A federal appeals court on Monday overturned an unprecedented ruling by a lower-court judge that permitted a criminal defense attorney to see classified evidence under the Foreign Intelligence Surveillance Act, a major domestic spying law.
The January ruling by U.S. District Judge Sharon J. Coleman in Chicago would have allowed the attorneys for a terrorism defendant to see the top-secret material the government had submitted to obtain a warrant under FISA — something no court had ever allowed before.
The defendant, Adel Daoud, is accused of plotting to bomb a downtown Chicago bar in 2012.
“The adversarial system is integral to safeguarding the rights of all citizens,” Coleman wrote in January. “This court believes that the probable value of disclosure and the risk of nondisclosure outweigh the potential danger” of allowing the attorney, with proper security clearances, to see the material.
But in a strongly worded opinion, a three-judge panel of the U.S. Court of Appeals for the 7th Circuit said Coleman “disobeyed the statute” by ordering the disclosure of the materials without first determining whether the surveillance was lawfully authorized.
“Although she . . . concluded that she was ‘capable of making such a determination’ . . . she refused to make the determination,” wrote Judge Richard Posner for the panel. Posner, a noted conservative jurist, was appointed to the appeals court by President Ronald Reagan.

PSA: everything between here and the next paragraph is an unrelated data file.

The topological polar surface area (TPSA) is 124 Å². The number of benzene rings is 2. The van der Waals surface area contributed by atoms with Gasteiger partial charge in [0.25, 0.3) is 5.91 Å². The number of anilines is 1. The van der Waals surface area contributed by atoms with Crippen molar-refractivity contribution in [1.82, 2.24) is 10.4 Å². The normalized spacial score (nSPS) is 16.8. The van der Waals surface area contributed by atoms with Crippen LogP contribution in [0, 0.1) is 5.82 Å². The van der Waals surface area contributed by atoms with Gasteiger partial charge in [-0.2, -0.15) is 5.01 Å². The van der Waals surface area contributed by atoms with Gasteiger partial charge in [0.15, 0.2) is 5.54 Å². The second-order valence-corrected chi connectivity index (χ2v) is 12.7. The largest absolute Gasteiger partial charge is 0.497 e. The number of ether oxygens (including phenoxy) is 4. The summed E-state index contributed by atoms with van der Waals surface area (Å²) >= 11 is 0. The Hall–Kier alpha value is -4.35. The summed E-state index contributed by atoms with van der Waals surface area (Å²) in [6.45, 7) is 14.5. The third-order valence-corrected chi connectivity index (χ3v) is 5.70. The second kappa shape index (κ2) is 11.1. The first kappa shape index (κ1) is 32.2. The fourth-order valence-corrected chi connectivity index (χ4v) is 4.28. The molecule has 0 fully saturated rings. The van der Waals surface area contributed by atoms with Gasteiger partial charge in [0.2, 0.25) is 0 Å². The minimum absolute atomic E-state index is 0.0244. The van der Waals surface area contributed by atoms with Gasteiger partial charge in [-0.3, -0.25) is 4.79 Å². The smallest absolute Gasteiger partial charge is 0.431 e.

FISA is “an attempt to strike a balance between the interest in full openness of legal proceedings and the interest in national security, which requires a degree of secrecy concerning the government’s efforts to protect the nation,” he wrote.
“Terrorism is not a chimera,” Posner wrote. “With luck, Daoud might have achieved his goal of indiscriminately killing hundreds of Americans.”
In a concurring opinion, Judge Ilana Rovner highlighted the defendant’s bind. Daoud sought relief based on a Supreme Court ruling in Franks v. Delaware, which held that a warrant could be invalidated if it was premised on misrepresentations or omissions. But the secrecy shrouding the FISA process “renders it impossible for a defendant to meaningfully obtain relief” under Franks, she wrote.
“I believe it is time to recognize that Franks cannot operate in the FISA context as it does in the ordinary criminal context,” where the defense ordinarily has access to the warrant application.
Daoud’s attorneys criticized the ruling. “Philosophically, I could not disagree more with Judge Posner and the court,” said attorney Thomas Durkin. “The adversarial process is far greater than the balancing of society’s interest in openness. It is the foundation of civil liberties in this country. This is but another step in the continued creation of a two-tiered system of justice in federal courts.”
Patrick Toomey, a staff attorney with the American Civil Liberties Union, said, “The fairness of the criminal process is undermined when a defendant and his lawyers are barred from accessing materials that go to the heart of the government’s investigation — especially given what we know today about the breadth and complexity of the government’s surveillance methods.”